Does this look familiar?
UPDATE THE PERL MODULES:Then maybe you have updated your major Perl version recently, since this important message is printed by emerge afterwards. So, what is it about? In short, a certain disconnect between the "Perl way" of doing things and the rest of the world. Both have their merits, they just don't play very well with each other... and the result is that major Perl updates in Gentoo have traditionally also been a major pain. (This will become much better in the future, see below.)
After updating dev-lang/perl you must reinstall
the installed perl modules.
Use: perl-cleaner --all
Let's see where a perl package stores its files.
caipi ~ # equery files dev-perl/Email-AddressInteresting- the installation path contains the Perl version! The reasons for upstream to do this are pretty much obvious, the application binary interface for compiled modules can change and it's necessary to keep the installed modules for different versions apart. Also, in theory you can keep different Perl versions installed in parallel. Nice idea, however if you have only one "system Perl" installation, and you exchange that for a newer version (say, 5.18.1 instead of 5.16.3), the result is that the new version won't find the installed packages anymore.
* Searching for Email-Address in dev-perl ...
* Contents of dev-perl/Email-Address-1.898.0:
caipi ~ #
The results are rather annoying. Imagine you haven't updated your system for a while, one of the many packages to be updated is dev-lang/perl, and later maybe (just picking an example at random) gnome-base/gsettings-desktop-schemas. Perl is updated fine, but when portage arrives at building the gnome package, the build fails with something like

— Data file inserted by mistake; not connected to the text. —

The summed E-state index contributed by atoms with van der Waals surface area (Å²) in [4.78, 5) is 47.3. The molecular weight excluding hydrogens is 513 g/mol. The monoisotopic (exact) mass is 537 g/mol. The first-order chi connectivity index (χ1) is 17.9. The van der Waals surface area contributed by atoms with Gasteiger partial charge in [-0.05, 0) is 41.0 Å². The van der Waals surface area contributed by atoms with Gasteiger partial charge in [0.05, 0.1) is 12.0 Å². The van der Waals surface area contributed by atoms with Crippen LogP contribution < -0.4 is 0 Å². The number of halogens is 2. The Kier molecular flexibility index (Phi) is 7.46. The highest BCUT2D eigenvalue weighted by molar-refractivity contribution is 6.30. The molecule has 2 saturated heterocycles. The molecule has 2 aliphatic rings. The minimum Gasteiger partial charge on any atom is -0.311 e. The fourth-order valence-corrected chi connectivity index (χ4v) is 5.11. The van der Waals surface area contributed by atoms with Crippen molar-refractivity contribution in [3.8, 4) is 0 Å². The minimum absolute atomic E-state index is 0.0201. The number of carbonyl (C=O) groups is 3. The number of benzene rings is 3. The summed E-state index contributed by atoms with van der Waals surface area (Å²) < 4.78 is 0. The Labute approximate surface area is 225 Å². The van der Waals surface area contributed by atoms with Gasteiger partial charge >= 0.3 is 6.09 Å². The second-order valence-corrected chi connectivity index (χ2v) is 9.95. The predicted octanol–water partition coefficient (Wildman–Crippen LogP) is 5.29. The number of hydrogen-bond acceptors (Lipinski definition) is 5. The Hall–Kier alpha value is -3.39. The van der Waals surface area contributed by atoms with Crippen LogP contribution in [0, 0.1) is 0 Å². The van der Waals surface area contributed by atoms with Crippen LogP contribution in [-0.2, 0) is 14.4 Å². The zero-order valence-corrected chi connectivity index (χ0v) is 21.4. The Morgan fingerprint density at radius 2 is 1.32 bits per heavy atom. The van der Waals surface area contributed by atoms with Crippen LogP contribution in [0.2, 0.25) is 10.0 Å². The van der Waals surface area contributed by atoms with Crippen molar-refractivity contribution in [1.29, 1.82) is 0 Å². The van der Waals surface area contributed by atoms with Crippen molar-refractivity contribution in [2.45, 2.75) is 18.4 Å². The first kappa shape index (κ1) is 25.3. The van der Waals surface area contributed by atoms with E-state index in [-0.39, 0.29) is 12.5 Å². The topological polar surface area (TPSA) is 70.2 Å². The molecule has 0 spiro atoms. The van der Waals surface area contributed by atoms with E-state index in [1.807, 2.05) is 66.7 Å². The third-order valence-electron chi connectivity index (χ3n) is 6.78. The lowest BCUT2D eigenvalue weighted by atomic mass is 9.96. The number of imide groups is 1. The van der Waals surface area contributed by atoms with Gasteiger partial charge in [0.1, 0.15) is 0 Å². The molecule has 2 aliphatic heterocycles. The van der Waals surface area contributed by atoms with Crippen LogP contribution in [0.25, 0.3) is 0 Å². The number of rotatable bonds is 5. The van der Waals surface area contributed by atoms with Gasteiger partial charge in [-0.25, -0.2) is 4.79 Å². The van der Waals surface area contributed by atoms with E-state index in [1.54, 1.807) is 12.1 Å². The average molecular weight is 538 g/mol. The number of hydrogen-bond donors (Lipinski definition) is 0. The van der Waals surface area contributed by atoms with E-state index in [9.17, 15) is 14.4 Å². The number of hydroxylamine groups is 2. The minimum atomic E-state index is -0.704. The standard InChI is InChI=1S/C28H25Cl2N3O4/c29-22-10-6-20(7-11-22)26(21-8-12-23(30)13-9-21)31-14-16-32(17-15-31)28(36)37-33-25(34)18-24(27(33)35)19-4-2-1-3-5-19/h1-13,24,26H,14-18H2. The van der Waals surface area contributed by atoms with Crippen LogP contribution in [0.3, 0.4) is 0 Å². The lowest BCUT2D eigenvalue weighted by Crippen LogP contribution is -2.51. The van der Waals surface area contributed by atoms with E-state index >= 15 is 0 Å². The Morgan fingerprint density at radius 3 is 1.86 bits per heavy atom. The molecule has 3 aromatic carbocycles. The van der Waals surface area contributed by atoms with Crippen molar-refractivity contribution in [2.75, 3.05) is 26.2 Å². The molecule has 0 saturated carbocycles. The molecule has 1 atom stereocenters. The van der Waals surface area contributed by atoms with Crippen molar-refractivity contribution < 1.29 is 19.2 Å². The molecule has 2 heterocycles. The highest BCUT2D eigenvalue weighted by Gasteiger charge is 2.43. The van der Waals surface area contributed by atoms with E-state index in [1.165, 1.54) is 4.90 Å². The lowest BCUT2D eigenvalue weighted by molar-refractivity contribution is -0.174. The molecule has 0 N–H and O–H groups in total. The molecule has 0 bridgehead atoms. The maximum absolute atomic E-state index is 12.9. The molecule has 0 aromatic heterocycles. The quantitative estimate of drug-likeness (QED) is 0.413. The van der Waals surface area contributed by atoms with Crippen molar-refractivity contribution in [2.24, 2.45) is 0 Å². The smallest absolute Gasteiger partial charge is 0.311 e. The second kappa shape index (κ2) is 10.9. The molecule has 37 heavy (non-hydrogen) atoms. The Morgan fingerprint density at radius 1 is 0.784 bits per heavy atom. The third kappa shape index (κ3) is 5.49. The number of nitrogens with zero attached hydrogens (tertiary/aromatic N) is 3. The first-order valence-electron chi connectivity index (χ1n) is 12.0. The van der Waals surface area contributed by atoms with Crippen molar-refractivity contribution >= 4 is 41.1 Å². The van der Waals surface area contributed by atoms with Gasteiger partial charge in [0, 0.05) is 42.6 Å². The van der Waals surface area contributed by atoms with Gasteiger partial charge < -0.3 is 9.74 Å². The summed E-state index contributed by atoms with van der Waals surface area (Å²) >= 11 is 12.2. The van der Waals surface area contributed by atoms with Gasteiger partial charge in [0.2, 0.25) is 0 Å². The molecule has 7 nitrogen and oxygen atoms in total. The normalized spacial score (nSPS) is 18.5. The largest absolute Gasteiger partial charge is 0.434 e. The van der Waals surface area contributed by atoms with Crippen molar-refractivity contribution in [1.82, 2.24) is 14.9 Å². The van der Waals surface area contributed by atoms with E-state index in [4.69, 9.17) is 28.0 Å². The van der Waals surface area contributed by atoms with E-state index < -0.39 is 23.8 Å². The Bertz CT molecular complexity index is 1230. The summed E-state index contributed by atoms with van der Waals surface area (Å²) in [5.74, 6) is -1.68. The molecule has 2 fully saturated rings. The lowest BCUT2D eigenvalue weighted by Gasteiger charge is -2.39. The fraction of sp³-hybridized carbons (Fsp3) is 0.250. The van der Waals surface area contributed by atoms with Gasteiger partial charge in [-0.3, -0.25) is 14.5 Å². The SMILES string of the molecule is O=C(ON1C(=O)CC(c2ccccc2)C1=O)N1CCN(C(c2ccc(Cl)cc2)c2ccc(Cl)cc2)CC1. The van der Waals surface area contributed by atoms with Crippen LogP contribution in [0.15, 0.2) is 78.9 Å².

checking for perl >= 5.8.1... 5.18.2Right. Perl is updated, dev-perl/XML-Parser is still installed in the old path, and Perl doesn't find it. Bah.
checking for XML::Parser... configure: error: XML::Parser perl module is required for intltool
Enter perl-cleaner, the traditional "solution". This small program checks for files in "outdated" Perl installation paths, finds out which packages they belong to, and makes portage rebuild the corresponding packages. During the rebuild, the installation is run by the updated Perl, which makes the files go into the new, now correct path.
This sounds like a good solution, but there are a lot of details and potential problems hidden. For once, most likely you'll run perl-cleaner after a failed emerge command, and some unrelated packages still need updates. Portage will try to figure out how to do this, but blockers and general weirdness may happen. Then, sometimes a package isn't needed with the new Perl version anymore, but perl-cleaner can't know that. Again the result may be a blocker. We've added the following instructions to the perl-cleaner output, which may help cleaning up the most frequent difficulties:
* perl-cleaner is stopping here:In the end, you may have to try several repeated emerge and perl-cleaner commands until you have an updated and consistent system again. So far, it always worked somehow with fiddling, but the situation was definitely not nice.
* Fix the problem and start perl-cleaner again.
* If you encounter blockers involving virtuals and perl-core, here are
* some things to try:
* Remove all perl-core packages from your world file
* emerge --deselect --ask $(qlist -IC 'perl-core/*')
* Update all the installed Perl virtuals
* emerge -uD1a $(qlist -IC 'virtual/perl-*')
* Afterwards re-run perl-cleaner
So what's the future? Well...
EAPI=5 brings the beautiful new feature of subslots and slot operator dependencies. In short, a package A may declare a subslot, and a package B that depends on A may declare "rebuild me if A changes subslot". This mechanism is now used to automate the Perl rebuilds directly from within emerge: dev-lang/perl declares a subslot corresponding to its major version, say "5.18", and every package that installs Perl modules needs to depend on it with the subslot-rebuild requested, e.g.
RDEPEND="dev-lang/perl:="The good news about this is that portage now knows the dependency tree and can figure out the correct reinstallation order.
The bad news is, it can only work perfectly after all Perl packages have been converted to EAPI=5 and stabilized. perl-core is done, but with about 2100 ebuilds that use perl-module.eclass in the portage tree still quite some work remains. I've plotted the current EAPI distribution of ebuilds using perl-module.eclass in a pie chart for illustration... Maybe we're done when Perl 5.20 goes stable. Who knows. :)